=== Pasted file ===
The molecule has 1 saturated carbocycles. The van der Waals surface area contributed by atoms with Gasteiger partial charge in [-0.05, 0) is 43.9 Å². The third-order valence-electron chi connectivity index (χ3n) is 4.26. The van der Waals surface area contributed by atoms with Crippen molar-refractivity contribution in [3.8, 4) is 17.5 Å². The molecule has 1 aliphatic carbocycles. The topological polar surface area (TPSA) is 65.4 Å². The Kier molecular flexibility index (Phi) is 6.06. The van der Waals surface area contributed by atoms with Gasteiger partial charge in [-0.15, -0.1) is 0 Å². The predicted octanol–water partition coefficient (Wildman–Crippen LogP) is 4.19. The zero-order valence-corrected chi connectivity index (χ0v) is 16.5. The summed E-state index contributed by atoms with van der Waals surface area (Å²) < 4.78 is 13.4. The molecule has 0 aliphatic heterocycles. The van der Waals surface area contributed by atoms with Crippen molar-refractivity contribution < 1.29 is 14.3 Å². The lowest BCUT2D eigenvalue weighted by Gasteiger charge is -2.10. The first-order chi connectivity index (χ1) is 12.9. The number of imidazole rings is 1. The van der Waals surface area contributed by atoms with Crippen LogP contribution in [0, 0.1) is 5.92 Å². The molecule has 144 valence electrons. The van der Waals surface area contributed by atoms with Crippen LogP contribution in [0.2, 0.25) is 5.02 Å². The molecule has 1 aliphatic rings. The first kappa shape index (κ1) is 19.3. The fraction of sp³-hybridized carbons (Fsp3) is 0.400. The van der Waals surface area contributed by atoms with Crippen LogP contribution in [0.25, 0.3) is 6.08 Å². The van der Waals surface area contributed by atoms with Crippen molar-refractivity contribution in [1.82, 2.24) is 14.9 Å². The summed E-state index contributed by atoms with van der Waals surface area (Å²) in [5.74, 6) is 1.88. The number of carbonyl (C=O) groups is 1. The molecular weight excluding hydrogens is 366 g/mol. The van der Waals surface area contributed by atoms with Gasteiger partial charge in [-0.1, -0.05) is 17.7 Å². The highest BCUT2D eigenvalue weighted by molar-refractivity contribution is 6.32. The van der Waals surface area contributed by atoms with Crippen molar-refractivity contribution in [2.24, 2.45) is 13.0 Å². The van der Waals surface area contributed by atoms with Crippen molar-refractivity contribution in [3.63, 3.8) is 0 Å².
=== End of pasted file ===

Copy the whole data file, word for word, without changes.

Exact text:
The molecule has 1 saturated carbocycles. The van der Waals surface area contributed by atoms with Gasteiger partial charge in [-0.05, 0) is 43.9 Å². The third-order valence-electron chi connectivity index (χ3n) is 4.26. The van der Waals surface area contributed by atoms with Crippen molar-refractivity contribution in [3.8, 4) is 17.5 Å². The molecule has 1 aliphatic carbocycles. The topological polar surface area (TPSA) is 65.4 Å². The Kier molecular flexibility index (Phi) is 6.06. The van der Waals surface area contributed by atoms with Gasteiger partial charge in [-0.15, -0.1) is 0 Å². The predicted octanol–water partition coefficient (Wildman–Crippen LogP) is 4.19. The zero-order valence-corrected chi connectivity index (χ0v) is 16.5. The summed E-state index contributed by atoms with van der Waals surface area (Å²) < 4.78 is 13.4. The molecule has 0 aliphatic heterocycles. The van der Waals surface area contributed by atoms with Crippen molar-refractivity contribution < 1.29 is 14.3 Å². The lowest BCUT2D eigenvalue weighted by Gasteiger charge is -2.10. The first-order chi connectivity index (χ1) is 12.9. The number of imidazole rings is 1. The van der Waals surface area contributed by atoms with Crippen LogP contribution in [0, 0.1) is 5.92 Å². The molecule has 144 valence electrons. The van der Waals surface area contributed by atoms with Crippen LogP contribution in [0.2, 0.25) is 5.02 Å². The molecule has 1 aliphatic rings. The first kappa shape index (κ1) is 19.3. The fraction of sp³-hybridized carbons (Fsp3) is 0.400. The van der Waals surface area contributed by atoms with Crippen LogP contribution in [0.25, 0.3) is 6.08 Å². The van der Waals surface area contributed by atoms with Crippen molar-refractivity contribution in [1.82, 2.24) is 14.9 Å². The summed E-state index contributed by atoms with van der Waals surface area (Å²) in [5.74, 6) is 1.88. The number of carbonyl (C=O) groups is 1. The molecular weight excluding hydrogens is 366 g/mol. The van der Waals surface area contributed by atoms with Gasteiger partial charge in [-0.1, -0.05) is 17.7 Å². The highest BCUT2D eigenvalue weighted by molar-refractivity contribution is 6.32. The van der Waals surface area contributed by atoms with Crippen molar-refractivity contribution in [2.24, 2.45) is 13.0 Å². The van der Waals surface area contributed by atoms with Crippen molar-refractivity contribution in [3.63, 3.8) is 0 Å².